Located in a forest behind a church, Dunino Den is an ancient site in Scotland shrouded in mystery. It was once an important pre-Christian site and it is still visited by modern Pagans, but also Christian worshippers.
The odd faces and symbols carved on the rocks are of great historical importance and there are many interesting ancient myths and legends associated with this intriguing place.
Heading towards Anstruther, Dunino is three miles south east of St. Andrews on the B9131.
First known to exist around 4000BC, Druids were the most learned people of their time in Scotland. By the 7th Century AD, Druidism was driven underground for fear of persecution by Christian Missionaries but to ensure continuity of belief, the Catholic Church turned Pagan Gods and Goddesses into Christian Saints and sacred wells into baptismal fonts.
It is unknown why ancient Druids decided this dark and isolated place should be a place of worship. Perhaps its darkness made it interesting and the site served as a place to worship the Sun.
The site Dunino Den consists of two crags with pot holes in them, which may be either natural, manmade or a combination of the two. There is also an ancient altar stone, a well, and an ancient footprint carved into the rock.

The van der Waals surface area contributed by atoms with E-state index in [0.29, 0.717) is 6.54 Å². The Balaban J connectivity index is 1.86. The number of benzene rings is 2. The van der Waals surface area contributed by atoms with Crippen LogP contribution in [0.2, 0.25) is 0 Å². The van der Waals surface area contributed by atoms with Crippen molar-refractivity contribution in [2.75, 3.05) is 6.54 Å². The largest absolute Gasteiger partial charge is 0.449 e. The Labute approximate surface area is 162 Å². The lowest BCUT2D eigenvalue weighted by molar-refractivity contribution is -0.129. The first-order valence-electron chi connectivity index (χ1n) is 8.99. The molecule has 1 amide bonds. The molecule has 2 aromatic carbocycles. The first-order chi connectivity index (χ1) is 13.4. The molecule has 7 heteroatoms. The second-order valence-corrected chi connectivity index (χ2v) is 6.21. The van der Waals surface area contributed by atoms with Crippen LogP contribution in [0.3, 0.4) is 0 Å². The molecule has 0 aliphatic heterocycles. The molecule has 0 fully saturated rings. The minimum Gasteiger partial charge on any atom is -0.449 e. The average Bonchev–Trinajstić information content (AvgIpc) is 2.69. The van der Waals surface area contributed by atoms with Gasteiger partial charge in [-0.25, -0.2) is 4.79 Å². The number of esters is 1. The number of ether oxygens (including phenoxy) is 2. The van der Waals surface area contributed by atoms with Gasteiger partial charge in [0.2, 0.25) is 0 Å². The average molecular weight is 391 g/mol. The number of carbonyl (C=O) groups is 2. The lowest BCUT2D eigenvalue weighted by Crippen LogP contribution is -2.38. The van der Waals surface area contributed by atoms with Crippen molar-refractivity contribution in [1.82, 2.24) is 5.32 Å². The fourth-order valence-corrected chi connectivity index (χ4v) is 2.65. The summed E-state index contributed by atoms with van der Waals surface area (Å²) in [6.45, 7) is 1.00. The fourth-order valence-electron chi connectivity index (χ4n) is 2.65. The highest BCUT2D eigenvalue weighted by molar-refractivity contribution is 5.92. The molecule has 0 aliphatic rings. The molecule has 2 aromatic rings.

The footprint might have a symbolic meaning and the site was associated with royal ceremonies. It is possible ancient Kings were crowned here.
According to some sources, the well was used by ancient Druids for human sacrifices, but there is no proof of it. It is more likely the well was revered as a natural wonder.
It has been suggested that the Dunino Church may occupy a site on which a stone circle once stood, some of the stones can still be seen incorporated into the fabric of the church. In other stories the stones came from a circle on the other side of Dunino Den. It was quite common for churches to be built on much older pagan sites.
Ancient stories tell how Dunino Den was haunted by fairies and other mysterious and scary creatures we encounter in Celtic legends.
Like many ancient sites, visiting Dunino Den gives a person the sense of truly stepping back in time and reminding us of faiths long forgotten and faraway worlds that preceded our own.
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